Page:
Today, I would argue that these five American myths, with the single exception of the myth of the innocent nation, still hold at least some promise. But they will collapse unless we can find some way to extricate them from the notion of white supremacy that has always sustained them.
Learning to Listen
We can accomplish that liberation, but only if we will listen carefully to people of color – groups like Black Lives Matter, for example – who are telling the nation that white supremacy must come to an end.
Yet the prognosis is not good when leaders like Rudy Giuliani trivialize the Black Lives Matter message. “When you say black lives matter,” Giuliani told Face the Nation in July 2016, “that’s inherently racist. Black lives matter. White lives matter. Asian lives matter. Hispanic lives matter. That’s anti-American, and it’s racism.”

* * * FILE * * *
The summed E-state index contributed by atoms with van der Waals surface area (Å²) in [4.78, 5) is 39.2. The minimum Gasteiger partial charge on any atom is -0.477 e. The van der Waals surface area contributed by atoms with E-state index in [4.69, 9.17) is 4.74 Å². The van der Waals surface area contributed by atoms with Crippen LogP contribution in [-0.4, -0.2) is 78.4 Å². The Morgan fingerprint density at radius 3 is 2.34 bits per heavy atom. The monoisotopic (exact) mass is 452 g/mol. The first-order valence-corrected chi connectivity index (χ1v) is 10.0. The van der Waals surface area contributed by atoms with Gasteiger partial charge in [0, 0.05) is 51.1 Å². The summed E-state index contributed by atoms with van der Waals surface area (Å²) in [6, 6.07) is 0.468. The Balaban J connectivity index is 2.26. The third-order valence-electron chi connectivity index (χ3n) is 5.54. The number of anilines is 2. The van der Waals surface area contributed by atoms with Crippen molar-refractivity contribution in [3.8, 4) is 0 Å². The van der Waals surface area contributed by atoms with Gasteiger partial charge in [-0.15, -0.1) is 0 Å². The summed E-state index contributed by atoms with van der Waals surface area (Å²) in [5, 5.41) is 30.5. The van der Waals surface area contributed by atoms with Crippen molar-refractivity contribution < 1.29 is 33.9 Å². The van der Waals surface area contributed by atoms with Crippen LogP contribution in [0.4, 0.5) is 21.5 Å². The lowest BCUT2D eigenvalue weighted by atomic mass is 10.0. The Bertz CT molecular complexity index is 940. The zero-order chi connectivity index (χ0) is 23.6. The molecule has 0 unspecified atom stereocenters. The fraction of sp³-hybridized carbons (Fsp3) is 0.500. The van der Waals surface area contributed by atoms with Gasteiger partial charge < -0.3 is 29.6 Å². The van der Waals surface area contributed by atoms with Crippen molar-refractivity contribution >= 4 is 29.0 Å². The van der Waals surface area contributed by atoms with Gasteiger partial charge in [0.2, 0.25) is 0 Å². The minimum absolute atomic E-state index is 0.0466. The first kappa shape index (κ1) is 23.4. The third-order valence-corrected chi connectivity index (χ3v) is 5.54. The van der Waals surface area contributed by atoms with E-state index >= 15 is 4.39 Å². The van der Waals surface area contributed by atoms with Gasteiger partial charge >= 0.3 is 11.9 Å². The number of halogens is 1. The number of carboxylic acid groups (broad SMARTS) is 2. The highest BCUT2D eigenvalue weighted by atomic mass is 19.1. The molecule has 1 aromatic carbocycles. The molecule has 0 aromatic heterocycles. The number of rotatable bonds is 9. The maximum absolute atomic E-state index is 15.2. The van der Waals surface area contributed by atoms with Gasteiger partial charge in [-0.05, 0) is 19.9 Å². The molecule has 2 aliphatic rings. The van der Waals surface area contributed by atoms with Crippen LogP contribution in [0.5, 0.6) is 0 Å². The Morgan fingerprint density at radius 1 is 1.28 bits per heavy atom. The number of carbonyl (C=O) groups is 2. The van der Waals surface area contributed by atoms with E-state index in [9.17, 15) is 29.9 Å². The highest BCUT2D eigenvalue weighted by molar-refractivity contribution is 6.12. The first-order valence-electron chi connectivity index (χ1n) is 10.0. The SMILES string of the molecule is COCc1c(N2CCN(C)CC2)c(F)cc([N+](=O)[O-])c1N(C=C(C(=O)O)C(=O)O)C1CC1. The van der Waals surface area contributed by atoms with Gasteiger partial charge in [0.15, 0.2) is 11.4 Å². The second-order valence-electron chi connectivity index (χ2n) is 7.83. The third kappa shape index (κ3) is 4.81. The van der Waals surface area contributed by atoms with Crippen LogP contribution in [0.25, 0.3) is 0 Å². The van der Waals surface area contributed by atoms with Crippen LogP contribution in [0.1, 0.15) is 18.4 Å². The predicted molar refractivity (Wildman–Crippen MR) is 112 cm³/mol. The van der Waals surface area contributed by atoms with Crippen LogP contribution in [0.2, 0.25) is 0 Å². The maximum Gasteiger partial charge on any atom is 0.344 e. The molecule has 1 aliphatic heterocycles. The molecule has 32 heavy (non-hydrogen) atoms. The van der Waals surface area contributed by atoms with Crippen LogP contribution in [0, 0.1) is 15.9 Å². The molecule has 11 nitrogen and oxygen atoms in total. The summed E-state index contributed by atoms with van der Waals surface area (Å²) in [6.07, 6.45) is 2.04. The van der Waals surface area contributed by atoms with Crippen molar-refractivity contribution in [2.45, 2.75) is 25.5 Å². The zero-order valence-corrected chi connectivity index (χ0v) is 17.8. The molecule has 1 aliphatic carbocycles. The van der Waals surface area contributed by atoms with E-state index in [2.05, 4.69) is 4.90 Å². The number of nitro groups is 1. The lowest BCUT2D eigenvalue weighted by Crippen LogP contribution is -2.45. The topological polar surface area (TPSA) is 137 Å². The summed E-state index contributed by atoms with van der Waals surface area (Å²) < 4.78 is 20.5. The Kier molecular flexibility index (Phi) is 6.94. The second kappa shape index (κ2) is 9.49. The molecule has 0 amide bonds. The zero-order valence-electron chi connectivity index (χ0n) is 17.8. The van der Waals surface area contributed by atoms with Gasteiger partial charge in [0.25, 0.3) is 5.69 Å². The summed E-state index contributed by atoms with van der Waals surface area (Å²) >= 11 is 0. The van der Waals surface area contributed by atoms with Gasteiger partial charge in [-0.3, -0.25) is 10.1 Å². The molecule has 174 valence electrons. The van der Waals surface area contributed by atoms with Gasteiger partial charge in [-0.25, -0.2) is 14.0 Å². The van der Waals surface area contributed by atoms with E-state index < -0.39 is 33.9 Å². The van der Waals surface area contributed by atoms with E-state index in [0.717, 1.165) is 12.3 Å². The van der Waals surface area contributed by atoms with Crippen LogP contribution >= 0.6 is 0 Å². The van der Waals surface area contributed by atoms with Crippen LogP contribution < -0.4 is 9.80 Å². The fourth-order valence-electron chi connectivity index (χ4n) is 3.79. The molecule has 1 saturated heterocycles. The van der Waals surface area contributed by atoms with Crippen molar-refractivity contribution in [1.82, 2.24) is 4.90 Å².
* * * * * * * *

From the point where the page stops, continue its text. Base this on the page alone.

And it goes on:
And the prognosis is not good when opponents accuse President Obama – a man who has attempted time and again to help the nation understand the real issues that face black Americans on a daily basis – of using the presidential pulpit to “divide us” by color.
But the prognosis is discouraging for a much deeper reason as well. Many conservatives sense what liberals and progressives typically fail to grasp – that the mythic structure that has sustained the American nation is collapsing around them. For proof, conservative Americans typically point to what they view as “persecution” of Christians in their own country, and according to a New York Times report (July 21, 2016), “white people think racism is getting worse – against white people.”
No wonder that 78 percent of white evangelicals have cast their lot with a GOP political vision that promises political salvation, but one at odds with what John Howard Yoder called “the Politics of Jesus.” Indeed, many conservatives are hell-bent to preserve the great American myths in their current form, rooted as they are in a deep-seated conviction of the superiority of white culture and religion.